Cinderella Blu-ray Review

Once upon a time, there was a girl called Ella…

Ella is a kind child who treats animals with dignity and is viewed as a princess (but not the bratty, gimme-gimme-gimme kind whose collection of FROZEN plushes will never be complete) by her parents. After her mother passes away, her father marries Lady Tremaine (Cate Blanchett, BLUE JASMINE), who has two wretched daughters, Drisella (Sophie McShera, DOWNTON ABBEY) and Anastasia (Holliday Grainger, who played Bonnie in the 2013 miniseries BONNIE & CLYDE).


Ella (Lily James, also DOWNTON ABBEY) does her best to fit in, but is still subjected to horrible treatment from her new stepsisters and stepmother, who finds the attic a fitting spot for Ella to stay when she’s not doing chores around the estate. But no need to worry, because soon enough a Fairy Godmother (Helena Bonham Carter, who recently played Elizabeth Taylor in BURTON & TAYLOR) will come along, show off her magic and ensure Ella’s ticket to the ball. From there, it’s carriages, slippers and Prince Charming, here dubbed Kit (Richard Madden, who played Robb Stark on HBO’s GAME OF THRONES). But you knew that already…

While the general elements of the classic story as told by Disney in 1950 are all intact, a number of changes have been made. For example, there is a groan-worthy explanation for how Ella becomes Cinderella and no musical rendition of “Bibbidi-Bobbidi-Boo.” There are also a number of updates, like using CGI to create the mice and adding a seemingly endless depth to the kingdom.


Despite all of the changes and upgrades, fans of the tale will be absolutely delighted by what’s before them, chiefly because this version still captures the magic of the tale (and when Gus and the gang turn into horses, it’s a dazzling sight). Director Kenneth Branagh, who has previously helmed Shakespeare adaptations and Marvel actioners, has again shown viewers his array of talents. With CINDERELLA, Branagh is able to let the story and characters work in a new dimension, giving it all a pulse it hasn’t had in 65 years (outside of Annie Leibovitz’s take, which featured Scarlett Johansson in the blue dress). Credit, too, belongs to the cast: James is enchanting, Blanchett plays her character with a biting sting and both McShera and Grainger both bring a piercing shrill to the stepsisters. Additionally, the costumes (by Sandy Powell, has three Oscars and deserves another nomination for her work here) and production design (by Dante Ferretti, who also has three Oscars and should be acknowledged for his work here) are gorgeous.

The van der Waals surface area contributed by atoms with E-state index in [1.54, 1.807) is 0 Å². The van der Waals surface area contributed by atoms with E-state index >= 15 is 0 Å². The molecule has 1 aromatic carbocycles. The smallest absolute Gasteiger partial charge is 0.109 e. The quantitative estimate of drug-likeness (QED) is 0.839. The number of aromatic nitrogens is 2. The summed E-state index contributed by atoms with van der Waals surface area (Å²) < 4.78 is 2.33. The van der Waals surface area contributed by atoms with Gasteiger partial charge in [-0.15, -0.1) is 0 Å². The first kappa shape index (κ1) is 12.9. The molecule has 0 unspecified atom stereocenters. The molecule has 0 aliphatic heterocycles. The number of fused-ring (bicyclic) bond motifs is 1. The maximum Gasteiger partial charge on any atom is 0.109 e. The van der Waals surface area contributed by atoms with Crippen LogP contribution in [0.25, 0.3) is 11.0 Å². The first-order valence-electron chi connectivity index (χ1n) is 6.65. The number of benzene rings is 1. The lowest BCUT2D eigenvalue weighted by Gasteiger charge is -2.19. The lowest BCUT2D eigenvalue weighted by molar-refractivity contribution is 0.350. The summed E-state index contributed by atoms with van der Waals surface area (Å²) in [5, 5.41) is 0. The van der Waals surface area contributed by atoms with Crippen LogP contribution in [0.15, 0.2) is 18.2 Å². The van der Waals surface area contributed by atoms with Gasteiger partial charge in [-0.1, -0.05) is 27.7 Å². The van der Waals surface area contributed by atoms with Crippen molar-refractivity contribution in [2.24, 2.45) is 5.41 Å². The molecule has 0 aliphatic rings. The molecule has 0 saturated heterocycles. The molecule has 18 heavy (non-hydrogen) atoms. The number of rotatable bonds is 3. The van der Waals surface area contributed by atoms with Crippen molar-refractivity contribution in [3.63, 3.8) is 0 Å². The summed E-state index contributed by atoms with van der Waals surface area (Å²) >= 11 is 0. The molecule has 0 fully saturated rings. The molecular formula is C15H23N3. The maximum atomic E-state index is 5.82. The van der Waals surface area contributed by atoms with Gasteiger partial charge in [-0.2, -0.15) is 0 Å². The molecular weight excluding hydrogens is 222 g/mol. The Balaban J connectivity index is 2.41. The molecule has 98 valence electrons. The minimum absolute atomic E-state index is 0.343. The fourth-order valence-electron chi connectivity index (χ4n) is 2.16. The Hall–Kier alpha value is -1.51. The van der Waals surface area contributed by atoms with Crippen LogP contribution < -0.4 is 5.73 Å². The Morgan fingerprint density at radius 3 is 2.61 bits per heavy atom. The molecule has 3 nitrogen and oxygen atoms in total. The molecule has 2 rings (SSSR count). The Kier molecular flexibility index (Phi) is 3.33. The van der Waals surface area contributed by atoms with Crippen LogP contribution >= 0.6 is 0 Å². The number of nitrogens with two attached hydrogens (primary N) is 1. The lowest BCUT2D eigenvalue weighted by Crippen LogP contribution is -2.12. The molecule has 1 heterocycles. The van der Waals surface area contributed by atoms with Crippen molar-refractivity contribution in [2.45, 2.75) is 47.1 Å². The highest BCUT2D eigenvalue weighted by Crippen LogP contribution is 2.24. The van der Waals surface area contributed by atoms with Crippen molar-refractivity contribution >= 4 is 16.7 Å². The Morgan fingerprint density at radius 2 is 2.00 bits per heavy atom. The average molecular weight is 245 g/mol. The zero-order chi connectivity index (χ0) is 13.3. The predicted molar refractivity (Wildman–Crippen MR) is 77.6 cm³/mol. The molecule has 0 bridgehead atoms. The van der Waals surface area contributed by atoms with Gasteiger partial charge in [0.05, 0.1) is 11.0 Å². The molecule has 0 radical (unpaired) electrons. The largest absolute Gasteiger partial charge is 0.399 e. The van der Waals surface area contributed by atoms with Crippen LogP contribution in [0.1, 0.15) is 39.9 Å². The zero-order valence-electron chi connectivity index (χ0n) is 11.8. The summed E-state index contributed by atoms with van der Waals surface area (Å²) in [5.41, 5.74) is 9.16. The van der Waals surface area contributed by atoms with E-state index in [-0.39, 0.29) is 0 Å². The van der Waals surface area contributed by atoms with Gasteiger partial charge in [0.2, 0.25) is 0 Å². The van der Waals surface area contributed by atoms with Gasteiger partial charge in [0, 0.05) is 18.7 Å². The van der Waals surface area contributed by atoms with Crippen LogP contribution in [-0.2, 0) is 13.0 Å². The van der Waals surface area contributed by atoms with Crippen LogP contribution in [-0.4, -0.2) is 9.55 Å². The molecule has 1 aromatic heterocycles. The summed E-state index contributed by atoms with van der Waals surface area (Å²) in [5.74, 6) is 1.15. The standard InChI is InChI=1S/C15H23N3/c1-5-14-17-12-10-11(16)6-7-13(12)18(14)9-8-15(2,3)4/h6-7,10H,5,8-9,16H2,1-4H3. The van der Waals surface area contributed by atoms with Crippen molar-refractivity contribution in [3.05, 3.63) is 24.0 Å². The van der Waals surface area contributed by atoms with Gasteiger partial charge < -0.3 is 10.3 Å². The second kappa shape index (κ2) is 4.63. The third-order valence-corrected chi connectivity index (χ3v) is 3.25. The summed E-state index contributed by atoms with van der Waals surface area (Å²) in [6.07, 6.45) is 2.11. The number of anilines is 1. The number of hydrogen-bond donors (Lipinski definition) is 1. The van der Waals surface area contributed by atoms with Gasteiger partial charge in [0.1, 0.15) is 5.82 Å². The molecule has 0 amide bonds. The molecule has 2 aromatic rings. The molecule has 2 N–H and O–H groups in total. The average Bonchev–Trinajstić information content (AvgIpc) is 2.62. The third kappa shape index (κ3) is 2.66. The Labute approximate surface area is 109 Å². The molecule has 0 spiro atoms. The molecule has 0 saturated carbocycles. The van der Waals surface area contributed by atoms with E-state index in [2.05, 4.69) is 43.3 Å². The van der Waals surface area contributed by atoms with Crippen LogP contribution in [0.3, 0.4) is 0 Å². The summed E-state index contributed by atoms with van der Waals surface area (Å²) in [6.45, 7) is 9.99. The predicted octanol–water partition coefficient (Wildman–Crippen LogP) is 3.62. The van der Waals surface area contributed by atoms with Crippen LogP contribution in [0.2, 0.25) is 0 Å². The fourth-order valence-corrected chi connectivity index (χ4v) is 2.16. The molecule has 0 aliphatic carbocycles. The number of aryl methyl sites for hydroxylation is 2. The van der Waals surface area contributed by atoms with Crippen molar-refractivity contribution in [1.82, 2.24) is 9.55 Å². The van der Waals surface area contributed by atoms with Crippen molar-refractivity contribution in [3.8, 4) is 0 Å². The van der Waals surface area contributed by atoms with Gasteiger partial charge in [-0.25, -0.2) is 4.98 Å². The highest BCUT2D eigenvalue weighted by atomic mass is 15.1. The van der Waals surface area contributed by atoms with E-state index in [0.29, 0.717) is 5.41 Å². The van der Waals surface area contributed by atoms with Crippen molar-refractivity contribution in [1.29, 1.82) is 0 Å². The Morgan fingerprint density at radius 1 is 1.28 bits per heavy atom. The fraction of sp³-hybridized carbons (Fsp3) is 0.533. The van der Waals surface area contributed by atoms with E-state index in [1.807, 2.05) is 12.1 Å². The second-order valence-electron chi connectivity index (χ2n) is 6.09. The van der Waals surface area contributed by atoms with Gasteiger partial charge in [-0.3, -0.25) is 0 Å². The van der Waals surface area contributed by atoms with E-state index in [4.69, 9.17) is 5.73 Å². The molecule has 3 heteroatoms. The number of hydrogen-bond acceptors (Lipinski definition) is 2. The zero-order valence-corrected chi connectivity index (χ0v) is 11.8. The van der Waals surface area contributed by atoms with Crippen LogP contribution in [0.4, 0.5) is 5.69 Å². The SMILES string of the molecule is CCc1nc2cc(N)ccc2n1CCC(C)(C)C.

2015’s CINDERELLA won’t likely stand as the classic that the 1950 version does, but it is a welcome effort that serves as a demonstration that some of Disney’s finest animated achievements can be adapted with credibility into live-action pictures. After all, why should an ABC drama get to have all of the fun with these iconic characters?


Video: 2.39:1 in 1080p with MPEG-4 AVC codec. CINDERELLA looks stellar on Blu-ray, with excellent details and a wealth of colors that show off the work of the costume and production designers and come through wonderfully in high-definition.

Audio: English 7.1 DTS-HD Master Audio; French 5.1 Dolby Digital; Spanish 5.1 Dolby Digital. Subtitles in English, French and Spanish. The audio is also without fault and boasts clean dialogue, atmospheric sound effects and a crisp, balanced Patrick Doyle score.

A Fairy Tale Comes to Life (9:23): Director Kenneth Branagh, star Lily James and more discuss the tale’s themes and legacy.

Costume Test Fun (2:39): Various costumes (designed by Sandy Powell) are tested in front of the camera.

Staging the Ball (11:27): The extravagant sequence is put under the spotlight.

Ella’s Furry Friends (3:43): Branagh, as well as animal trainers Guillaume Grange and Julie Tottman, touch on the challenges of using live animals for the production.

Alternate Opening: Ella’s Childhood (3:02), which is introduced by Branagh.

FROZEN FEVER (7:56): The short that accompanied CINDERELLA in theaters.




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